And the lightbulb! An incredible moment was when I realized that she had simply called out for assistance. And her call was so light and easy to respond to because it had no strings attached. See, when you TWISHA someone, you bear the burden for just a few seconds and then you swiftly set it on the owner’s head. You do not lift their burden and transfer it to your own head, then proceed to ask them where to take it and if they’d like to chat away while you carry it for them. You do not take ownership of other people’s burdens! And that is why of all things that weighed me down that evening, the woman’s basket wasn’t one of them!

I froze with my pen paused when this realization hit me. And I suddenly saw and felt the weight on my own head in all its saddening glory. I don’t TWISHA. I NEVER TWISHA! Instead, I have been lifting other people’s burdens; emotions, finances, opinions…; and placing them all on my own head. The heaviness that extended through my chest all the way to my knees was from walking around with the burdens.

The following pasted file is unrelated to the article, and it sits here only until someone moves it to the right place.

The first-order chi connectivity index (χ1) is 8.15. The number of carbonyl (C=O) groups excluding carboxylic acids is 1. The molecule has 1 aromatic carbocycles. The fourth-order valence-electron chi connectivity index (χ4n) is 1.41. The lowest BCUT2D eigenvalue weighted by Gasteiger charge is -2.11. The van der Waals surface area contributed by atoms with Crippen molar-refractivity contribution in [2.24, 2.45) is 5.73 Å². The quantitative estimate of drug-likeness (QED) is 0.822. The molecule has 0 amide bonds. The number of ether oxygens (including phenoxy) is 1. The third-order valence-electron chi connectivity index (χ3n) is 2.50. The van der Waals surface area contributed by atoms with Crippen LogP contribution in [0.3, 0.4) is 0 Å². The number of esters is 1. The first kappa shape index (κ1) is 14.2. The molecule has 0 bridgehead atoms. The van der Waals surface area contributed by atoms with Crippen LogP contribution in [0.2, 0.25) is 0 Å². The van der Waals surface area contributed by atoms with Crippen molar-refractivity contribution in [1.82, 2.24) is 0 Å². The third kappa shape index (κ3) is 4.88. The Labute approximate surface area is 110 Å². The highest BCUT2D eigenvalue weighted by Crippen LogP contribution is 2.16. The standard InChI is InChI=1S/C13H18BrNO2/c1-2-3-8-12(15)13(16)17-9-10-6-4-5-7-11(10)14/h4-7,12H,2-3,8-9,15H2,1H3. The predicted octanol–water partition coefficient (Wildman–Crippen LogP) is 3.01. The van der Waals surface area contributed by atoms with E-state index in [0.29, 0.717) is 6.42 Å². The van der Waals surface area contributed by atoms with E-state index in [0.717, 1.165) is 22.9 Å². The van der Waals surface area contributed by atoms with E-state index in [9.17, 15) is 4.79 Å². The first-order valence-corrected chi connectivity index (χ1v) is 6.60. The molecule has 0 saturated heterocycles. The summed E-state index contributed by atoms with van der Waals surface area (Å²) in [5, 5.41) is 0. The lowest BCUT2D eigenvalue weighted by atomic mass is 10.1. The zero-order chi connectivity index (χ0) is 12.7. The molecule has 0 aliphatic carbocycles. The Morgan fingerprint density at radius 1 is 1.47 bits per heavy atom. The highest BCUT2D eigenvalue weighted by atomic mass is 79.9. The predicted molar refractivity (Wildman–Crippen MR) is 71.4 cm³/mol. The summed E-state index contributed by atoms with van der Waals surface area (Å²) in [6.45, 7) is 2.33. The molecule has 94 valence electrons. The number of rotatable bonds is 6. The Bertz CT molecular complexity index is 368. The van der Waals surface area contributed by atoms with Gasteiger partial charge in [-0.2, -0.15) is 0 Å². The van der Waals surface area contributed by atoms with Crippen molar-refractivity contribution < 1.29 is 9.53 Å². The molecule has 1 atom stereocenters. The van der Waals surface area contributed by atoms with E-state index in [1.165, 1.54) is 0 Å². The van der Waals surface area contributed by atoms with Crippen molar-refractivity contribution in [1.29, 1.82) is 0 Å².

I had carried my uncle’s disappointment for him for as long as I could remember. I’ve been lifting all the responsibilities and expectations of my relations and neatly placing them on top of my head. I have added a pile of heavy bills from a few distant relatives to this burden. Then topped it with the confusion and manipulation I lifted from a pretty girl who didn’t bother to study for her papers. I have been lifting other people’s burdens and piling them on myself instead of helping them carry them on their own. And as a result, I was dwindling into a tired Old-Man-Boy with a prematurely receding hairline and a sour expression. I was so weighed down that there was no space left for my own dreams. I travelled home every evening so heavy; with a swollen brain, heart and even bladder but a hollow empty chest.